Very deep purple-black in color with aromas of blackcurrant, blackberry, cedar, violet, cloves, and cinnamon stick and a note of smoke.
Few winemakers around the globe are more respected than John Hancock. He found early success creating Morton Estate, New Zealand’s first world-renowned boutique winery. He lived for a time in the Northern Rhône, working as a winemaker at the legendary Paul Jaboulet winery in Tain-l’Hermitage. In 1997, he won the International Wine Challenge’s “Best Chardonnay in the World” award. But John Hancock’s signature wines are the Trinity Hill Bordeaux blends from Hawke’s Bay.
John had long had his eyes on the potential of the Hawke’s Bay region on the east coast of New Zealand’s North Island. He zeroed in on an ancient riverbed with stony, fertile, silty soil, and in 1993, he planted all five Bordeaux varieties, as well as Syrah, Sauvignon Blanc, and Chardonnay, in a parcel that has become known as Gimblett Gravels. It’s a rock-strewn patch of land that New Zealand wine guru James Halliday calls “not just a very special parcel, a sacred site.” If Hawke’s Bay is the Médoc, then Gimblett Gravels is Margaux.
In the hands of a master winemaker like Hancock, the Cabernet, Merlot, Cabernet Franc, and Petit Verdot vines planted in the ancient and rocky riverbed soils of Gimblett Gravels produce a wine with a deep-imprinted terroir identity. In 2013, a vintage Jancis Robinson called “outstanding,” Trinity Hill’s Hawke’s Bay Cabernet-based blend rivals the finest of Bordeaux — yet at a fraction of the price. A panel of esteemed Decanter judges certainly thinks so, awarding “The Gimblett” the Silver Medal at the 2016 World Wine Awards.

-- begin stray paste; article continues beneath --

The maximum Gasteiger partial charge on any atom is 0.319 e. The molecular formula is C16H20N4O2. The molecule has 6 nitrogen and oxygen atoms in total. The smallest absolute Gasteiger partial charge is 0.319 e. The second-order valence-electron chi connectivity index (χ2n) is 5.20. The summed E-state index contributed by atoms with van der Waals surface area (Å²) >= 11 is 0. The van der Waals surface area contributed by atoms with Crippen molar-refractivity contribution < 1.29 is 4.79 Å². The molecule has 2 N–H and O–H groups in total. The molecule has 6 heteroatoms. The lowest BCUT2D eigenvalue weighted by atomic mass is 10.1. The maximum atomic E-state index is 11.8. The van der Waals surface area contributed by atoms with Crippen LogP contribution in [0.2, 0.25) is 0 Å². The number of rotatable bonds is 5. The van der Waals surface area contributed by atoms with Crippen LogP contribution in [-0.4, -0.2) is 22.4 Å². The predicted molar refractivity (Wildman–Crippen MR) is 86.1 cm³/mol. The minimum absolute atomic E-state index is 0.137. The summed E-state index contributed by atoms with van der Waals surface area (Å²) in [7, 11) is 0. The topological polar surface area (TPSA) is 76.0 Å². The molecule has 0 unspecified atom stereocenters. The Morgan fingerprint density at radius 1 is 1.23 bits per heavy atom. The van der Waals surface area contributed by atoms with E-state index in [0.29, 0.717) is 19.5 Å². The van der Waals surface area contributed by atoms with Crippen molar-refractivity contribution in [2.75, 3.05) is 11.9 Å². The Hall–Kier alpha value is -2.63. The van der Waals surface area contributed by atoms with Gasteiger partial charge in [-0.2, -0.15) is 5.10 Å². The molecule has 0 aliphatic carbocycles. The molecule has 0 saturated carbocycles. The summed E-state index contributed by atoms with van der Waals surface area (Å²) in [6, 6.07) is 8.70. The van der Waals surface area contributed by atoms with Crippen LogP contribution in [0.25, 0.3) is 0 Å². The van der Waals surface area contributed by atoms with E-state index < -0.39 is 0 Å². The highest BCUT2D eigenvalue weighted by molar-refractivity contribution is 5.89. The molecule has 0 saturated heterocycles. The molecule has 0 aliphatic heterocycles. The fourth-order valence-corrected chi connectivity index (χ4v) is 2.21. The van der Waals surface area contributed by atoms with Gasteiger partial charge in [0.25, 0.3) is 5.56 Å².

The 2013 Trinity Hill “The Gimblett” is 40% Cabernet Sauvignon, 30% Merlot, 29% Cabernet Franc, and 1% Petit Verdot. It was given 16 months in French oak, of which 25% of the barriques were new. In 2013, the perfectly warm and dry summer allowed the vines to eke out less than 2 tons per acre of terrifically concentrated, small-cluster fruit, which helps to explain both the fleshy, juicy core and superb tannic structure. Combined with the cooling influence of the Antarctic Ocean helping preserve refreshing acidity, and there you have it: a vintage for the ages.
New Zealand’s answer to Margaux is now up for grabs. 150 6-packs have crossed the Panama Canal and are on their way to WineAccess members’s cellars. Originally released at $27, today only at $19.99 — the best price in the USA.
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